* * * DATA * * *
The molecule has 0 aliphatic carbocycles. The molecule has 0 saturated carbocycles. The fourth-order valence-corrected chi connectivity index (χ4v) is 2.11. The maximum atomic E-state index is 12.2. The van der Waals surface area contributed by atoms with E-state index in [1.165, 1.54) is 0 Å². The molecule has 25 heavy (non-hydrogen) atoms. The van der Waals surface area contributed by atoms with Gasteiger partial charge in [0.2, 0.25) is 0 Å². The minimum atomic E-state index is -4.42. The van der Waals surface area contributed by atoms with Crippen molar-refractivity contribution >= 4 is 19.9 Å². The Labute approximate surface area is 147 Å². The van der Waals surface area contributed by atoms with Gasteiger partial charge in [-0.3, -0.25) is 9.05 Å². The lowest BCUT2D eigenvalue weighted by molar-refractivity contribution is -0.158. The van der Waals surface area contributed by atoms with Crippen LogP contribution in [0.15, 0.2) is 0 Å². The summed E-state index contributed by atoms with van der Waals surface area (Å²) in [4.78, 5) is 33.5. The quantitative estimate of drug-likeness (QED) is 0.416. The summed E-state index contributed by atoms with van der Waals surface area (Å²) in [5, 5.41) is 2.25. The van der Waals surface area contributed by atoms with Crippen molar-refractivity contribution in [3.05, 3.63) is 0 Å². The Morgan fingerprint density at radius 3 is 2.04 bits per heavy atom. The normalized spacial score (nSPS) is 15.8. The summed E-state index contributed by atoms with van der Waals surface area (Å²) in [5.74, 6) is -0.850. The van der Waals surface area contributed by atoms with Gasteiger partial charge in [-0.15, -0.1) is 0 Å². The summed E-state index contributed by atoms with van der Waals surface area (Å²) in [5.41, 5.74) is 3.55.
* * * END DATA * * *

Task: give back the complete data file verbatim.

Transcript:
The molecule has 0 aliphatic carbocycles. The molecule has 0 saturated carbocycles. The fourth-order valence-corrected chi connectivity index (χ4v) is 2.11. The maximum atomic E-state index is 12.2. The van der Waals surface area contributed by atoms with E-state index in [1.165, 1.54) is 0 Å². The molecule has 25 heavy (non-hydrogen) atoms. The van der Waals surface area contributed by atoms with Gasteiger partial charge in [0.2, 0.25) is 0 Å². The minimum atomic E-state index is -4.42. The van der Waals surface area contributed by atoms with Crippen molar-refractivity contribution >= 4 is 19.9 Å². The Labute approximate surface area is 147 Å². The van der Waals surface area contributed by atoms with Gasteiger partial charge in [-0.3, -0.25) is 9.05 Å². The lowest BCUT2D eigenvalue weighted by molar-refractivity contribution is -0.158. The van der Waals surface area contributed by atoms with Crippen LogP contribution in [0.15, 0.2) is 0 Å². The summed E-state index contributed by atoms with van der Waals surface area (Å²) in [4.78, 5) is 33.5. The quantitative estimate of drug-likeness (QED) is 0.416. The summed E-state index contributed by atoms with van der Waals surface area (Å²) in [5, 5.41) is 2.25. The van der Waals surface area contributed by atoms with Crippen molar-refractivity contribution in [3.05, 3.63) is 0 Å². The Morgan fingerprint density at radius 3 is 2.04 bits per heavy atom. The normalized spacial score (nSPS) is 15.8. The summed E-state index contributed by atoms with van der Waals surface area (Å²) in [5.74, 6) is -0.850. The van der Waals surface area contributed by atoms with Gasteiger partial charge in [-0.15, -0.1) is 0 Å². The summed E-state index contributed by atoms with van der Waals surface area (Å²) in [5.41, 5.74) is 3.55.